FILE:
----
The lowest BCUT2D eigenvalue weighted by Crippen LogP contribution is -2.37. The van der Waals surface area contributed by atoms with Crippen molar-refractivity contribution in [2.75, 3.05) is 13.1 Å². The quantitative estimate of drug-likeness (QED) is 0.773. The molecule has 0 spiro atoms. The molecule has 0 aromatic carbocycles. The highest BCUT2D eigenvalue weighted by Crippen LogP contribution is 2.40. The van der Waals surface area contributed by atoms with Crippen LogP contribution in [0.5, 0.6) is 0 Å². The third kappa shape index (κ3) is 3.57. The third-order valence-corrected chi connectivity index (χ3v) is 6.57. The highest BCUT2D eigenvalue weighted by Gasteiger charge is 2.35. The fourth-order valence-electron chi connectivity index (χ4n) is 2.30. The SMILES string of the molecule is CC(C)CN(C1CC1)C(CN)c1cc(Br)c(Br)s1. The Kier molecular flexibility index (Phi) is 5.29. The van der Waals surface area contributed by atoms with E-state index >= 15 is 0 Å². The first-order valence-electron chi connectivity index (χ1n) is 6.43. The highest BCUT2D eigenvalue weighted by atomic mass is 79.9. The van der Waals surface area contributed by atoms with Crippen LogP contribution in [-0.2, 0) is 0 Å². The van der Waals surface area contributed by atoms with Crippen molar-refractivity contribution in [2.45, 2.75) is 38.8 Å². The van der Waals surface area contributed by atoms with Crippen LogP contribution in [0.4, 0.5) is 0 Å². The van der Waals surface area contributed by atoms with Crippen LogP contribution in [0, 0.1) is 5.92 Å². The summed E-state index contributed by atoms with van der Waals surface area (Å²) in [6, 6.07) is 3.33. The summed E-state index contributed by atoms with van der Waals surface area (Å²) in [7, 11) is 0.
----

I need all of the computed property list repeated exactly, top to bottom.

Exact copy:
The lowest BCUT2D eigenvalue weighted by Crippen LogP contribution is -2.37. The van der Waals surface area contributed by atoms with Crippen molar-refractivity contribution in [2.75, 3.05) is 13.1 Å². The quantitative estimate of drug-likeness (QED) is 0.773. The molecule has 0 spiro atoms. The molecule has 0 aromatic carbocycles. The highest BCUT2D eigenvalue weighted by Crippen LogP contribution is 2.40. The van der Waals surface area contributed by atoms with Crippen LogP contribution in [0.5, 0.6) is 0 Å². The third kappa shape index (κ3) is 3.57. The third-order valence-corrected chi connectivity index (χ3v) is 6.57. The highest BCUT2D eigenvalue weighted by Gasteiger charge is 2.35. The fourth-order valence-electron chi connectivity index (χ4n) is 2.30. The SMILES string of the molecule is CC(C)CN(C1CC1)C(CN)c1cc(Br)c(Br)s1. The Kier molecular flexibility index (Phi) is 5.29. The van der Waals surface area contributed by atoms with E-state index >= 15 is 0 Å². The first-order valence-electron chi connectivity index (χ1n) is 6.43. The highest BCUT2D eigenvalue weighted by atomic mass is 79.9. The van der Waals surface area contributed by atoms with Crippen LogP contribution in [-0.2, 0) is 0 Å². The van der Waals surface area contributed by atoms with Crippen molar-refractivity contribution in [2.45, 2.75) is 38.8 Å². The van der Waals surface area contributed by atoms with Crippen LogP contribution in [0.4, 0.5) is 0 Å². The van der Waals surface area contributed by atoms with Crippen LogP contribution in [0, 0.1) is 5.92 Å². The summed E-state index contributed by atoms with van der Waals surface area (Å²) in [6, 6.07) is 3.33. The summed E-state index contributed by atoms with van der Waals surface area (Å²) in [7, 11) is 0.